THE pound could fall below parity with the dollar and the euro amid the fall-out from the UK’s “mini-budget”, a former US Treasury Secretary has suggested.

Lawrence H Summers, previous chief of the US finance ministry between 1999 and 2001 under President Bill Clinton, criticised Chancellor Kwasi Kwarteng’s vow to cut taxes further and said he didn’t expect markets to “get so bad so fast”.

It comes as Raphael Bostic, the president of the Federal Reserve Bank of Atlanta, said that the UK’s economic instability is “not helping” avoid a global recession.

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As a result of slashing taxes for high earners, lifting the cap on bankers' bonuses and scrapping the rise in corporation tax, the pound fell to an all-time low against the US dollar on Monday.

Sterling fell close to $1.03, but recovered to gain ground to $1.08, but it historically has never fallen below the dollar or euro.

Summers, who also served as director of the National Economic Council (NEC) of the US under president Barack Obama, said that when long rates go up as currency goes down it is a “hallmark of situations where credibility has been lost”.

Writing on Twitter, he added: “This happens most frequently in developing countries but happened with early Mitterrand before a U-turn, in the late Carter Administration before Volcker and with Lafontaine in Germany.

“British credit default swaps still suggest negligible default probabilities, but they have risen very sharply. I cannot remember a G10 country with so much debt sustainability risk in its own currency.

“The first step in regaining credibility is not saying incredible things. I was surprised when the new Chancellor spoke over the weekend of the need for even more tax cuts. I cannot see how the BoE [Bank of England], knowing the Government’s plans, decided to move so timidly.”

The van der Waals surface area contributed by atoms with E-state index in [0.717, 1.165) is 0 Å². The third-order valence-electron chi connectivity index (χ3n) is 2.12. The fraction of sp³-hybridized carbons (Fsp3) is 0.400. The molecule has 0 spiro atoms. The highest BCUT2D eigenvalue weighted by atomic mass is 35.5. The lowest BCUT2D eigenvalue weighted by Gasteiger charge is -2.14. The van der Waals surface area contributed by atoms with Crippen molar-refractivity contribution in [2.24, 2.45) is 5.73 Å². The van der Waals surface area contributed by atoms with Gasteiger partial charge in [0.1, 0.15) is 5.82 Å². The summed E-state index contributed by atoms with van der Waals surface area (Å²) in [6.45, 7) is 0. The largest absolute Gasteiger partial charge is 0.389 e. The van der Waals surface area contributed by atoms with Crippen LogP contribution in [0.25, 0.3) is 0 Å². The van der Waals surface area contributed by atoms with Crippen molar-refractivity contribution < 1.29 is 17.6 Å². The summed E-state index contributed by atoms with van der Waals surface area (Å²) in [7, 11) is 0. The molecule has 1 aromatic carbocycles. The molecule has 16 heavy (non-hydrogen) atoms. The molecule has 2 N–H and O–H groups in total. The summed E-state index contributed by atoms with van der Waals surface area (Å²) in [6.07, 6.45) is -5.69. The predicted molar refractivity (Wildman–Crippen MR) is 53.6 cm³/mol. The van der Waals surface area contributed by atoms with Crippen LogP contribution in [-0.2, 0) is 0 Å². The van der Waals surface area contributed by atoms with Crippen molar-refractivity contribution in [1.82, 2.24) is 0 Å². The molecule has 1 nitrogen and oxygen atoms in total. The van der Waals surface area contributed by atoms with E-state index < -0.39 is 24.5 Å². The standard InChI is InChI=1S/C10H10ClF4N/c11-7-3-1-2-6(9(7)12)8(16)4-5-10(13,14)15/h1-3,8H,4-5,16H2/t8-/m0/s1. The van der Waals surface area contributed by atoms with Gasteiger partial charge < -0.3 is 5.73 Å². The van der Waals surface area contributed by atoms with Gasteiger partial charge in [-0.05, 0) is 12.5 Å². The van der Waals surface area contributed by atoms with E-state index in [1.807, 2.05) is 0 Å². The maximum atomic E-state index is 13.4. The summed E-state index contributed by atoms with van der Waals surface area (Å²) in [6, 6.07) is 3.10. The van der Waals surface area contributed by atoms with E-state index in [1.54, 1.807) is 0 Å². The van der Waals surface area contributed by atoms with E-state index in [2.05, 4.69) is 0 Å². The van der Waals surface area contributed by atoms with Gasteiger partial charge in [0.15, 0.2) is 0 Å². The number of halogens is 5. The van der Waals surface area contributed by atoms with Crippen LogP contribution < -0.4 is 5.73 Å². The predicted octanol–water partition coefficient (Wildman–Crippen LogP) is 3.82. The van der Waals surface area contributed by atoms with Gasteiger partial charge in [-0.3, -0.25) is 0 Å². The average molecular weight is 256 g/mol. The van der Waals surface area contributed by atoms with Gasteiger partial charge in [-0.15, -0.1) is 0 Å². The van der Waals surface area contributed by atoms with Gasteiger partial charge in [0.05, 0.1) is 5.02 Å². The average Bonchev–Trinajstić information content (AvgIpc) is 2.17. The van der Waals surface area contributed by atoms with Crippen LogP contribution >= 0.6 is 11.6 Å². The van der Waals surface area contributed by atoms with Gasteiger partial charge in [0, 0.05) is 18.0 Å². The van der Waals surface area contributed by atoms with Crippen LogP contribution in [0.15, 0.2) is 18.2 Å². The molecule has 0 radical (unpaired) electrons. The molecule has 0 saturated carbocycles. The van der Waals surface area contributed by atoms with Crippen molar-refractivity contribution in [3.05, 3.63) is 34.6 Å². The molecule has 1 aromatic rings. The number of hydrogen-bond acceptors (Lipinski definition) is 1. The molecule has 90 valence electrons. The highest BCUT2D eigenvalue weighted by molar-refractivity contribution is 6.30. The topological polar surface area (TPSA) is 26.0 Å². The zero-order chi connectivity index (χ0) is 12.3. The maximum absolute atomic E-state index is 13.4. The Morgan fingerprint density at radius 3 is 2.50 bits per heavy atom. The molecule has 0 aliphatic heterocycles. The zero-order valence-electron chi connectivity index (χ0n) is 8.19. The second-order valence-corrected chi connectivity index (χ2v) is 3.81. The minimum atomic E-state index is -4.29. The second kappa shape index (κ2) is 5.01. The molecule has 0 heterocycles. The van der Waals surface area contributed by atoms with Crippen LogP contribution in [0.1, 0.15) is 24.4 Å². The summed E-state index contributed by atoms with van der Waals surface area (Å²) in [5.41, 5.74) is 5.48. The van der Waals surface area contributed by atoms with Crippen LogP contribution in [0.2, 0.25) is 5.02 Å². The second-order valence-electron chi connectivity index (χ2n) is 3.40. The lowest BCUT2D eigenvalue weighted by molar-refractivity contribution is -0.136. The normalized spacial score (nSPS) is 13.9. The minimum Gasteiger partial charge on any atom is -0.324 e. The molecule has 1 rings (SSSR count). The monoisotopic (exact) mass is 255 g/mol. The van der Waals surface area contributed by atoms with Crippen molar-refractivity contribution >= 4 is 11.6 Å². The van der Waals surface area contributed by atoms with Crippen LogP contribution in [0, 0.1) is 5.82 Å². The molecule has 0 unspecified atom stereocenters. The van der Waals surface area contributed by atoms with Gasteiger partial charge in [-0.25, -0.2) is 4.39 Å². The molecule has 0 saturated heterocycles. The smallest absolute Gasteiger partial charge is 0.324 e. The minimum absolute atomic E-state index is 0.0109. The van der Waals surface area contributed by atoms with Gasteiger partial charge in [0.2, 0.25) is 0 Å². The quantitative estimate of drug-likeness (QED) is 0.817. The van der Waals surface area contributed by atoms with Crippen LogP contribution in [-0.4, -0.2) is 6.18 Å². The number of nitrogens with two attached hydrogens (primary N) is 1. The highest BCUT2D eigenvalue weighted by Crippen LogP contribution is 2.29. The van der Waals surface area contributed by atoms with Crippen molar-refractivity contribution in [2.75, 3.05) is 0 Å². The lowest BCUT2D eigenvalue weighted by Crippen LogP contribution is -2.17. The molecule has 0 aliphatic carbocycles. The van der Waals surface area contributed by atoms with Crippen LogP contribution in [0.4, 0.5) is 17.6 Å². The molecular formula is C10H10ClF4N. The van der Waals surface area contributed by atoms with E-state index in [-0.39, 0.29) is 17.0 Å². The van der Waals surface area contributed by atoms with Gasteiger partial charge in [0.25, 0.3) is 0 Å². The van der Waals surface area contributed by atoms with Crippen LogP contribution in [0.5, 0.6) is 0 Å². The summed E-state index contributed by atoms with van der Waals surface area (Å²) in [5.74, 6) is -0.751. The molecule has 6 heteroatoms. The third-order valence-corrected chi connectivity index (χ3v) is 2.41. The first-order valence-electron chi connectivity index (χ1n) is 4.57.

Summers added that the suggestion from the BoE that there is something “anti-inflationary” about unfounded energy subsidies is “bizarre”.

“Subsidies affect whether energy is paid for directly or through taxes now and in the future, not its ultimate cost,” he added.

“The magnitude of Britain’s trade current account deficit underscores the seriousness of its challenges.

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“My guess is that [the] pound will find its way below parity with both the dollar and euro.”

Summers also surmised that British short rates will triple in the next two years and go above 7%, as US rates are now projected to hit 5% but the UK has a much higher rate of inflation.

He added: “Financial crisis in Britain will affect London’s viability as a global financial centre so there is the risk of a vicious cycle where volatility hurts the fundamentals, which in turn raises volatility.

“A currency crisis in a reserve currency could well have global consequences. I am surprised that we have heard nothing from the IMF [International Monetary Fund].”

Meanwhile, Bostic, president of one of 12 US federal banks across the country, said there were “real concerns” in the United States over the reaction to Kwarteng’s “mini-budget”, which saw the pound collapse and some mortgages stopped due to market uncertainty.

With the next financial statement from the UK Government not due until November 23, the current plans to cut tax for high earners, scrap the rise in corporation tax and lift the cap on banker’s bonuses, have caused outrage.

But, across the pond, US banking chief Bostic said that there are concerns the UK’s plans could have a detrimental impact on the European economy, which in turn would affect the US’s.

Speaking on the Future of Work: The Challenge of Economic Inequality podcast from the Washington Post, David J Lynch asked Bostic if greater instability emanating from the UK “increases the odds of a global recession?"

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Bostic replied: “Well, I think it doesn't help it. You know, it would take international modellers to really try to quantify how much.

“But, you know, one of the things that we know as a basic tenet of economics is that more uncertainty leads to less engagement for consumers and businesses, and less engagement in an already tenuous environment is not going to be positive.

“So it is a concern. It's something that me and my team and all of us here in the Federal Reserve will be watching closely to make sure that we understand the implications of this development.”

It comes as hundreds of mortgage deals vanished from the market in recent days of economic turmoil in the UK.